In a paean to the dead of the Civil War, The Journey Through Hallowed Ground Partnership kicked off its Living Legacy program Tuesday in a fitting place—Oatlands.
It was at the historic mansion that the creation of Journey was announced six years ago. It was also at Oatlands that the announcement of Journey’s Sesquicentennial initiative to plant a tree dedicated to each of the more than 620,000 soldiers who died during the Civil War took place in February of 2011. The trees will be planted along the Rt. 15 corridor that stretches from Gettysburg, PA, to Monticello and for which Journey achieved National Scenic Byway status.
Tuesday morning it was at Oatlands that the first tree was dedicated to the “unknown” of the Civil War, those men who forever will remain anonymous. Oatlands is partnering with Journey to be the site of a pilot project to plant the first 400 trees as part of the Living Legacy program.
The Oatlands Carriage House was filled with state and local elected representatives, historians, Journey partners and trustees, Oatlands directors and supporters and friends as Oatlands Director Andrea McGimsey welcomed them to the National Trust property. Among them were Virginia Secretary of Transportation Sean Connaughton, State Sen. Mark Herring (D-33), Del. Randy Minchew (R-10), Leesburg Supervisor (D-Leesburg) and Middleburg Mayor Betsy Davis.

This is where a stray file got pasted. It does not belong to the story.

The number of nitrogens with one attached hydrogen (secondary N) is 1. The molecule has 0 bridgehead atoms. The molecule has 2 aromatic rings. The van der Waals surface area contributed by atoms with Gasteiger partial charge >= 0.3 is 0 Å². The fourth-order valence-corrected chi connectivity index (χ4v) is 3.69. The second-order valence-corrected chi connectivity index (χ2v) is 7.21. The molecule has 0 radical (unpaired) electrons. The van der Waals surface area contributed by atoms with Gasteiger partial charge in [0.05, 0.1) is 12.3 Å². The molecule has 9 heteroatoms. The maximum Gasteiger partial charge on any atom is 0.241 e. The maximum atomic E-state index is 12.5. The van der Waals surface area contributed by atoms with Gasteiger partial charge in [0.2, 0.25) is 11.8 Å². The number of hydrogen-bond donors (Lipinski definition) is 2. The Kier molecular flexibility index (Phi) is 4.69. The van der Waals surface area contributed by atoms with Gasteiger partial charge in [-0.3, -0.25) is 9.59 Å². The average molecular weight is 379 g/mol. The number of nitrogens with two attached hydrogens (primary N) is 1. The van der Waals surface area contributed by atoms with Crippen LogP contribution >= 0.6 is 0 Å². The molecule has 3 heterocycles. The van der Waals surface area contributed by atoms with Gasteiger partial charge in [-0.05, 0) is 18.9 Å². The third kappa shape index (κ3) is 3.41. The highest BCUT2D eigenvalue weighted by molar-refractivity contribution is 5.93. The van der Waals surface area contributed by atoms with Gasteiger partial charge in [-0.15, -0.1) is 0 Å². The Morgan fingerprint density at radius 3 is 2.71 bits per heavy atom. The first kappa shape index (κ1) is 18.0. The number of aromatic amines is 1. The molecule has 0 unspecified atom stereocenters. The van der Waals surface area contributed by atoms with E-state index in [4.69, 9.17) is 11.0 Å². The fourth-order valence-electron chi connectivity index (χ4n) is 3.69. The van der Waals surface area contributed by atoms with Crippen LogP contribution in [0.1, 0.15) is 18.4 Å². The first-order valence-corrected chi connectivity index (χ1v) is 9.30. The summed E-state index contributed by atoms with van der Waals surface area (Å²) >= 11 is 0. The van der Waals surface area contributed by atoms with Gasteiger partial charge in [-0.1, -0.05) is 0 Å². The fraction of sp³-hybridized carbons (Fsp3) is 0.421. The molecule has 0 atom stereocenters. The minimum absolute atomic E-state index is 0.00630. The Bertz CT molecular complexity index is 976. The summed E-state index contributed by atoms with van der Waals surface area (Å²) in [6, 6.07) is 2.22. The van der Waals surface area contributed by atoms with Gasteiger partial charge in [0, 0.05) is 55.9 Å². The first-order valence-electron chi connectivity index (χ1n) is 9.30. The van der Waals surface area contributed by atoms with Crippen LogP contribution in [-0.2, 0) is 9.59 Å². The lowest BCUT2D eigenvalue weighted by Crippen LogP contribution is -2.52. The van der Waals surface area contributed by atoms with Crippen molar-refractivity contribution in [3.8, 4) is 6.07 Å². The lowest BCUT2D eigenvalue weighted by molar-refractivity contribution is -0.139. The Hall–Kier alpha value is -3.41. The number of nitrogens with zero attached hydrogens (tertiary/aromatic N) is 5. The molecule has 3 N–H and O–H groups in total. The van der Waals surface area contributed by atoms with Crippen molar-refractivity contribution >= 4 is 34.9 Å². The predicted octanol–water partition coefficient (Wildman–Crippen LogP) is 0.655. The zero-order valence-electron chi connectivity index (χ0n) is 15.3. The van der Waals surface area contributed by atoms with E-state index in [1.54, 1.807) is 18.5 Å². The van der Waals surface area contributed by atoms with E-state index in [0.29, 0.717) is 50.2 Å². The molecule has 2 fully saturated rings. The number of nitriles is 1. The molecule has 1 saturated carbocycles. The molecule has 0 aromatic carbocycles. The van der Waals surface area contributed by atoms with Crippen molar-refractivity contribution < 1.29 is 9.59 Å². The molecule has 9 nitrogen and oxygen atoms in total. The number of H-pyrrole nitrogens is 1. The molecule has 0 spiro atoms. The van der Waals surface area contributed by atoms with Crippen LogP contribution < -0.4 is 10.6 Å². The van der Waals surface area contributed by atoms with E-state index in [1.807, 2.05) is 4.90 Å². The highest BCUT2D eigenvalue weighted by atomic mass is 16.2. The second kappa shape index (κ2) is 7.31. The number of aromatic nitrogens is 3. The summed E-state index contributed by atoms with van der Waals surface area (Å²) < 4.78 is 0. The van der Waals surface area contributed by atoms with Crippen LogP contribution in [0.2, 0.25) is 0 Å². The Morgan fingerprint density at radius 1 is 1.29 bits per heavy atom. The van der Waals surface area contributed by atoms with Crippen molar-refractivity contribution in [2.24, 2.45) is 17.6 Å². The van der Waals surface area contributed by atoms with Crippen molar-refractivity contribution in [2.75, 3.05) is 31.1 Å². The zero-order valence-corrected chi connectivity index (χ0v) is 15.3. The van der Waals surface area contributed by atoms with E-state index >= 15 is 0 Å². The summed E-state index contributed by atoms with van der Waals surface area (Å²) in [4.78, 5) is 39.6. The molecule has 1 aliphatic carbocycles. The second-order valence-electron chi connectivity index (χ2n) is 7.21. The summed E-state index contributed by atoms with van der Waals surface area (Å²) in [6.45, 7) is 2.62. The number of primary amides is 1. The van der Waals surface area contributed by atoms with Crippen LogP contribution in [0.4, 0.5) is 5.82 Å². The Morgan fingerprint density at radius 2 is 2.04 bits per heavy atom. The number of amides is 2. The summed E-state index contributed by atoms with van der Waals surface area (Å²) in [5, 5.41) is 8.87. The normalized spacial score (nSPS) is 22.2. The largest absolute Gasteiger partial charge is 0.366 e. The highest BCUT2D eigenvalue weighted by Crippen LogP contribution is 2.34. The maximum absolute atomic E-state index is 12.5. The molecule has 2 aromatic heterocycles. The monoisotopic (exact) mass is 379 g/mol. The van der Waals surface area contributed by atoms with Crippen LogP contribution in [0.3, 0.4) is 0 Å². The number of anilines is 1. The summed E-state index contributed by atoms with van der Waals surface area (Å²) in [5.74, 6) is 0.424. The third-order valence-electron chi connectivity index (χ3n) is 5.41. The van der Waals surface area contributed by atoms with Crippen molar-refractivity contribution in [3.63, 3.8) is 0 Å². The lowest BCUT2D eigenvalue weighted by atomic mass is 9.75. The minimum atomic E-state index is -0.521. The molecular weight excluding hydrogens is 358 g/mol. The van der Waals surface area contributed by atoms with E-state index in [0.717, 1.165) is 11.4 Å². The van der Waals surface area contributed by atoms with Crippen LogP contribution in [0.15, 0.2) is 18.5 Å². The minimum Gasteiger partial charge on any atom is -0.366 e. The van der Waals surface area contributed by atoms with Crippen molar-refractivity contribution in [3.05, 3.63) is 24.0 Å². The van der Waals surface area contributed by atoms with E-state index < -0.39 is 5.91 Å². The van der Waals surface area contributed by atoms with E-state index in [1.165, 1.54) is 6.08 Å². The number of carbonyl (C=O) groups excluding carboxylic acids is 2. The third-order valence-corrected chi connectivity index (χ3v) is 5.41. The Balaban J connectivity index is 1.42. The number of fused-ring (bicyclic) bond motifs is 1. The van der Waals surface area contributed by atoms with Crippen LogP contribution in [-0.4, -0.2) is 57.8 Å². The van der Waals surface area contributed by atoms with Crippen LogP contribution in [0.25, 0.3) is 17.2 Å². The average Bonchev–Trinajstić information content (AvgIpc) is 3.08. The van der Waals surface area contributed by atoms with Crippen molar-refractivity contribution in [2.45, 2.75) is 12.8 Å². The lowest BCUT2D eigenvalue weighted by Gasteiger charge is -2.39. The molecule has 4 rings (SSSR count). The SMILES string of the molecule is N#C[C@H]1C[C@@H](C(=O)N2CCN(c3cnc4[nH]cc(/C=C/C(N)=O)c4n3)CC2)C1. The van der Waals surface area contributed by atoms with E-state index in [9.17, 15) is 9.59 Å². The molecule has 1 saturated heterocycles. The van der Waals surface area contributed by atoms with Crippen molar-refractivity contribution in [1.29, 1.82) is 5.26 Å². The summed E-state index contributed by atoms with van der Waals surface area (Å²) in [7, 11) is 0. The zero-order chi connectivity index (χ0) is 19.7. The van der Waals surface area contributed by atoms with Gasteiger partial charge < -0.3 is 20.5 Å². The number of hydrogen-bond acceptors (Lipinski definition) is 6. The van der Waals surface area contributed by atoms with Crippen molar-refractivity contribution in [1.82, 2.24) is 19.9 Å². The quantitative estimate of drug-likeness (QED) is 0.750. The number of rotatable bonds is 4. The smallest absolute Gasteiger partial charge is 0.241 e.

McGimsey said 337 trees and 125 red twig dogwood bushes are being planted along a ridge overlooking the property’s point-to-point racecourse, while another 100 trees are planned for a later planting in the historic core of the estate.
Oatlands Board Chairman Mike O’Connor said Oatlands was honored to have been chosen to be the pilot site for the tree planting and said the legacy initiative would have an impact on the nation, and “be a great example to all of us for the future.”
In addition to citing Journey President Cate Magennis Wyatt for her leadership and commitment, O’Connor singled out Joan Williams, owner of Little Oatlands, calling her “a mainstay.” It was Williams’ family, the Eustis family, that owned the property before it was given to the National Trust for Historic Preservation, and Williams herself has deep roots at Oatlands.
“She milked the cow in the Carter barn,” he said, adding if anyone has credit at Oatlands it was she.
And the deeper meaning of Tuesday’s ceremony comes from thinking about “those who did fall,” he said. “Win or lose, those men created the fiber that made America what it is today,” he said. As a businessman, O’Connor said he always looks for a return on investment, and the return “on this investment is that these trees will be here for our children and our children’s children.”
Magennis Wyatt said one of the biggest challenges was in determining the locations for the 620,000 trees, citing the multiplicity of road changes—the road is two lane in some places and six in others and crosses open countryside and passes through historic downtowns.
Another challenge was making the purpose of the tree plantings evident to those passing by.
“How do you show that tree is a life, that had a story, had a story?”
One way was to hold a national competition—which was won by Elliott Rhodeside’s Rhodeside & Harwell Company, a planning, urban design and landscape architecture firm based in Alexandria.
Magennis Wyatt also cited the assistance of Virginia Department of Forestry’s Terry Lasher for picking out the right trees and soils; VDOT’s Bill Cutler for being able to pull together both transportation and tree safety concerns; and Journey’s Chairman of the Board David Williams for driving home the need to get the project done. Lastly, she thanked Williams’ brother Richard and his mother for their generosity in having the front fields at Little Oatlands prepared for planting.